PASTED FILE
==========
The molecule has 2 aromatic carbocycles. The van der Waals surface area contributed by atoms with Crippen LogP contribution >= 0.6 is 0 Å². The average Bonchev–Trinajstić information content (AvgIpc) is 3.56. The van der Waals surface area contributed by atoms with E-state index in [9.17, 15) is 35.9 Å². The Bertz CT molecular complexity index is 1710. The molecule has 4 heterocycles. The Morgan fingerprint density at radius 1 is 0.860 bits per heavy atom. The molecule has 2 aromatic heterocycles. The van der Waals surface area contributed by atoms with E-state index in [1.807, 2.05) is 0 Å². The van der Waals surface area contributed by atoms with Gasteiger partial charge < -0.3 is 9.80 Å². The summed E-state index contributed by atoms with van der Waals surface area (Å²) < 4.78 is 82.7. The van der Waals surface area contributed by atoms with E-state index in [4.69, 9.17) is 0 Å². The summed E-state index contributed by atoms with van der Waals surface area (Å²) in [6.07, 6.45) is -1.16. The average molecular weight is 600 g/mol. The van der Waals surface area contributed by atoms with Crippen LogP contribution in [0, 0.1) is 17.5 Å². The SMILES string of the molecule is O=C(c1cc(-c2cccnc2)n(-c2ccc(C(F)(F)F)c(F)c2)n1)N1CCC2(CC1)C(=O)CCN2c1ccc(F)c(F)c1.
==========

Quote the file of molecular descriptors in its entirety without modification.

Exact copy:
The molecule has 2 aromatic carbocycles. The van der Waals surface area contributed by atoms with Crippen LogP contribution >= 0.6 is 0 Å². The average Bonchev–Trinajstić information content (AvgIpc) is 3.56. The van der Waals surface area contributed by atoms with E-state index in [9.17, 15) is 35.9 Å². The Bertz CT molecular complexity index is 1710. The molecule has 4 heterocycles. The Morgan fingerprint density at radius 1 is 0.860 bits per heavy atom. The molecule has 2 aromatic heterocycles. The van der Waals surface area contributed by atoms with E-state index in [1.807, 2.05) is 0 Å². The van der Waals surface area contributed by atoms with Gasteiger partial charge < -0.3 is 9.80 Å². The summed E-state index contributed by atoms with van der Waals surface area (Å²) < 4.78 is 82.7. The van der Waals surface area contributed by atoms with E-state index in [4.69, 9.17) is 0 Å². The summed E-state index contributed by atoms with van der Waals surface area (Å²) in [6.07, 6.45) is -1.16. The average molecular weight is 600 g/mol. The van der Waals surface area contributed by atoms with Crippen LogP contribution in [0, 0.1) is 17.5 Å². The SMILES string of the molecule is O=C(c1cc(-c2cccnc2)n(-c2ccc(C(F)(F)F)c(F)c2)n1)N1CCC2(CC1)C(=O)CCN2c1ccc(F)c(F)c1.